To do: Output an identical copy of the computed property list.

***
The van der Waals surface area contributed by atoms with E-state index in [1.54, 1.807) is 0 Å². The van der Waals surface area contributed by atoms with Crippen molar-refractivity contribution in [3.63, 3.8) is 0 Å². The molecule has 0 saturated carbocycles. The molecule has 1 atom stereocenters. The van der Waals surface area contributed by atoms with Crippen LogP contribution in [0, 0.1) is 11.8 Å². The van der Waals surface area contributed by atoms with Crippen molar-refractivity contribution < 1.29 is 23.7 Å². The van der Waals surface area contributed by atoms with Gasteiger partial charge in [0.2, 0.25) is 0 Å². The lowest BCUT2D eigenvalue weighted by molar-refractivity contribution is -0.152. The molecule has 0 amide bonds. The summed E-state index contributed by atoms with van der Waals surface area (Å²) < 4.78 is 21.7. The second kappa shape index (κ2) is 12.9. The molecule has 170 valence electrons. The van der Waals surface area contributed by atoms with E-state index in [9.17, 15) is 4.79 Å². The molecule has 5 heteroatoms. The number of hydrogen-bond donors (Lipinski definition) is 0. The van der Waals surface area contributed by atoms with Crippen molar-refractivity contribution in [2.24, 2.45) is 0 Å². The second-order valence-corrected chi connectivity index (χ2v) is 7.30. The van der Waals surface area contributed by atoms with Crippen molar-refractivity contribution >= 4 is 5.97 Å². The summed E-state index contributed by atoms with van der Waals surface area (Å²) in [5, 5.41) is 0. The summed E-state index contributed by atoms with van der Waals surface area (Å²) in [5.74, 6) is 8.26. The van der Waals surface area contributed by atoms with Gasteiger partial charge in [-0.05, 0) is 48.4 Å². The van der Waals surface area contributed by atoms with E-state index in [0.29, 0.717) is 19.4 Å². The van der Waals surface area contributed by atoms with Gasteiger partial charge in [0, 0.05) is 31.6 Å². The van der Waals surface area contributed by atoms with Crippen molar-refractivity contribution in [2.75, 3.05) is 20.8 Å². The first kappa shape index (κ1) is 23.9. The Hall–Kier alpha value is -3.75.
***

The van der Waals surface area contributed by atoms with E-state index in [1.54, 1.807) is 0 Å². The van der Waals surface area contributed by atoms with Crippen molar-refractivity contribution in [3.63, 3.8) is 0 Å². The molecule has 0 saturated carbocycles. The molecule has 1 atom stereocenters. The van der Waals surface area contributed by atoms with Crippen LogP contribution in [0, 0.1) is 11.8 Å². The van der Waals surface area contributed by atoms with Crippen molar-refractivity contribution < 1.29 is 23.7 Å². The van der Waals surface area contributed by atoms with Gasteiger partial charge in [0.2, 0.25) is 0 Å². The lowest BCUT2D eigenvalue weighted by molar-refractivity contribution is -0.152. The molecule has 0 amide bonds. The summed E-state index contributed by atoms with van der Waals surface area (Å²) < 4.78 is 21.7. The second kappa shape index (κ2) is 12.9. The molecule has 170 valence electrons. The van der Waals surface area contributed by atoms with E-state index in [9.17, 15) is 4.79 Å². The molecule has 5 heteroatoms. The number of hydrogen-bond donors (Lipinski definition) is 0. The van der Waals surface area contributed by atoms with Crippen molar-refractivity contribution in [2.24, 2.45) is 0 Å². The second-order valence-corrected chi connectivity index (χ2v) is 7.30. The van der Waals surface area contributed by atoms with Crippen molar-refractivity contribution >= 4 is 5.97 Å². The summed E-state index contributed by atoms with van der Waals surface area (Å²) in [5, 5.41) is 0. The summed E-state index contributed by atoms with van der Waals surface area (Å²) in [5.74, 6) is 8.26. The van der Waals surface area contributed by atoms with Gasteiger partial charge in [-0.05, 0) is 48.4 Å². The van der Waals surface area contributed by atoms with E-state index in [0.29, 0.717) is 19.4 Å². The van der Waals surface area contributed by atoms with Gasteiger partial charge in [0, 0.05) is 31.6 Å². The van der Waals surface area contributed by atoms with Crippen molar-refractivity contribution in [2.75, 3.05) is 20.8 Å². The first kappa shape index (κ1) is 23.9. The Hall–Kier alpha value is -3.75.